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Some things might need to become a new norm after COVID-19. Beyond the big lessons we learned over the past year, there are also smaller things I definitely hope remain a thing after the pandemic subsides. One of those things happens to be virtual screenings and broadcasts for students. 

I’m not the only person who’s been able to engage in the vast majority of virtual opportunities that have been presented during the pandemic. About a month ago, the University Activities Board sponsored an event where Antoni Porowski, one of the leads from Netflix’s “Queer Eye,” did a cooking demonstration. The event was completely free, and individuals could even win free stickers or aprons. I’ve also seen videos of students in virtual classes where their teacher surprised them with a famous celebrity entering the Zoom, such as Joe Gatto from “Impractical Jokers.” In fact, during my Introduction to Film course last semester, my professor actually surprised us by getting Byron Hurt, director of “Hip-Hop: Beyond Beats and Rhymes,” to talk with us about his documentary. 

The NC State Student Film Society also granted me one of these amazing opportunities, as those in the film club were able to screen “Bad Trip” before it came out. At this screening, viewers got to meet Eric Andre and Michaela Conlin, who both starred in this film. We also got to see behind-the-scenes footage which didn’t make it to the film, which was hilarious. I was lucky to be able to attend such a fun event and probably wouldn’t have been able in pre-pandemic times. A couple of weeks ago, while scrolling through TikTok, I saw an ad for a virtual event for a show I had recently watched. The creators of “The Wilds” were talking about season two and answering fan questions. It was a free event, and anyone could attend through registration.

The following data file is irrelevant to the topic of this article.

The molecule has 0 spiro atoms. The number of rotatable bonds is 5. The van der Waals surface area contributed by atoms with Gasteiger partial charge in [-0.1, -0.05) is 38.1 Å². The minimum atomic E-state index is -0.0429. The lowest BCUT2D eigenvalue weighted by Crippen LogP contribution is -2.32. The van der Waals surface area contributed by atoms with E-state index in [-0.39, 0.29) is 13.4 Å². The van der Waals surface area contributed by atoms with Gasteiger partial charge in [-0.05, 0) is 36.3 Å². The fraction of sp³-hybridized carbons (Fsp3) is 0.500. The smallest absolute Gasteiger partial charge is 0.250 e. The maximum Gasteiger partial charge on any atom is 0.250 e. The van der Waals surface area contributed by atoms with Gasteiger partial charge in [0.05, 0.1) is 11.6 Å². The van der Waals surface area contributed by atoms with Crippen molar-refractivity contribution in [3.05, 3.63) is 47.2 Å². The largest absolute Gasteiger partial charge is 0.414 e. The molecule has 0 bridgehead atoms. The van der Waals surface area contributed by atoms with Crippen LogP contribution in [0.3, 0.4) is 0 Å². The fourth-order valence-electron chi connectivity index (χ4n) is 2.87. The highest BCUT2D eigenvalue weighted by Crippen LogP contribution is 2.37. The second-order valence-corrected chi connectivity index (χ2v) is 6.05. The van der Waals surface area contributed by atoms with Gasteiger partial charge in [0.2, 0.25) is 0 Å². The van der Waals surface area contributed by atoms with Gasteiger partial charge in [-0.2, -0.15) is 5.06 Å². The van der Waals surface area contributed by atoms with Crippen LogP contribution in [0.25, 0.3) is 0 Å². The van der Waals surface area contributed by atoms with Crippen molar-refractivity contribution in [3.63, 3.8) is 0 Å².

Any in-person screenings for big-name films or television shows are usually done in large cities like New York City or Los Angeles. This is due to the outreach it has in this city and the fact that many celebrities tend to live near large urban centers. However, people who don’t live in these cities can never engage in the films or meet these famous people, since they can’t travel any time there's a screening.

This is why virtual screenings must continue to be popular. They provide accessibility unlike anything I’ve ever seen before. Most of the screenings are either free or have a small fee to attend. There’s also no need to travel anywhere as these meetings are generally available to anyone who has a computer. It’s easier for celebrities to be available for these events as well, since it’s simply opening an app on their laptop. 

I want NC State to continue providing fun virtual activities for our students. It is not only easier to attend a virtual event, but it allows students the freedom to attend something without having to go anywhere. These events being free or low-cost could also help college students, as we are generally notorious for liking free stuff. Besides the number of opportunities this could provide for students, being able to meet famous people is always a plus. I, for one, am thankful for this new practice and hope I can attend many more virtual screenings and events in the future.

Correspondent

I am a second-year student studying English with a concentration in Creative Writing. I have a minor in Spanish and Psychology. I am currently a correspondent writer for Technician. I usually write about social issues and campus life. I graduate in 2023.